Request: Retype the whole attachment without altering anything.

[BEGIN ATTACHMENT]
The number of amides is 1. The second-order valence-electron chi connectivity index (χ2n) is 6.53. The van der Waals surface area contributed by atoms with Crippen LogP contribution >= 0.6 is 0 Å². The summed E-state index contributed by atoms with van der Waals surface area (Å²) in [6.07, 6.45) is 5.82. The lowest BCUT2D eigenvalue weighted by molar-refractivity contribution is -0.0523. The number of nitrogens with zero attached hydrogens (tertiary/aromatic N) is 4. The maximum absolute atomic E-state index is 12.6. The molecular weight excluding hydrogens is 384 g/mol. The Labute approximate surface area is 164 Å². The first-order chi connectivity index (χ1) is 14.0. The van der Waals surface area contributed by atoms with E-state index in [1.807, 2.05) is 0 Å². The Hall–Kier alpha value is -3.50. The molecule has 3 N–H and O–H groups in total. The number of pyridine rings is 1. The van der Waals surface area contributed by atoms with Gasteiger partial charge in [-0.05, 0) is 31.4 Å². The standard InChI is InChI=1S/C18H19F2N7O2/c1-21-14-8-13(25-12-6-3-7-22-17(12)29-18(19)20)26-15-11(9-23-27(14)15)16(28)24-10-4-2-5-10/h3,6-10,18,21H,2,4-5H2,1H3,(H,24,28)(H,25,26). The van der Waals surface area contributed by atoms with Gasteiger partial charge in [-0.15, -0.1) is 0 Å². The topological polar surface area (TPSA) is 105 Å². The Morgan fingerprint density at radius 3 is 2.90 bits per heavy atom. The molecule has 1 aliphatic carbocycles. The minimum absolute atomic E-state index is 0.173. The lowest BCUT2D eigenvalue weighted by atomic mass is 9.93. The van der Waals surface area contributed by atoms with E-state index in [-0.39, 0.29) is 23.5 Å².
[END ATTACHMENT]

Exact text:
The number of amides is 1. The second-order valence-electron chi connectivity index (χ2n) is 6.53. The van der Waals surface area contributed by atoms with Crippen LogP contribution >= 0.6 is 0 Å². The summed E-state index contributed by atoms with van der Waals surface area (Å²) in [6.07, 6.45) is 5.82. The lowest BCUT2D eigenvalue weighted by molar-refractivity contribution is -0.0523. The number of nitrogens with zero attached hydrogens (tertiary/aromatic N) is 4. The maximum absolute atomic E-state index is 12.6. The molecular weight excluding hydrogens is 384 g/mol. The Labute approximate surface area is 164 Å². The first-order chi connectivity index (χ1) is 14.0. The van der Waals surface area contributed by atoms with E-state index in [1.807, 2.05) is 0 Å². The Hall–Kier alpha value is -3.50. The molecule has 3 N–H and O–H groups in total. The number of pyridine rings is 1. The van der Waals surface area contributed by atoms with Gasteiger partial charge in [-0.05, 0) is 31.4 Å². The standard InChI is InChI=1S/C18H19F2N7O2/c1-21-14-8-13(25-12-6-3-7-22-17(12)29-18(19)20)26-15-11(9-23-27(14)15)16(28)24-10-4-2-5-10/h3,6-10,18,21H,2,4-5H2,1H3,(H,24,28)(H,25,26). The van der Waals surface area contributed by atoms with Gasteiger partial charge in [-0.15, -0.1) is 0 Å². The topological polar surface area (TPSA) is 105 Å². The Morgan fingerprint density at radius 3 is 2.90 bits per heavy atom. The molecule has 1 aliphatic carbocycles. The minimum absolute atomic E-state index is 0.173. The lowest BCUT2D eigenvalue weighted by atomic mass is 9.93. The van der Waals surface area contributed by atoms with E-state index in [-0.39, 0.29) is 23.5 Å².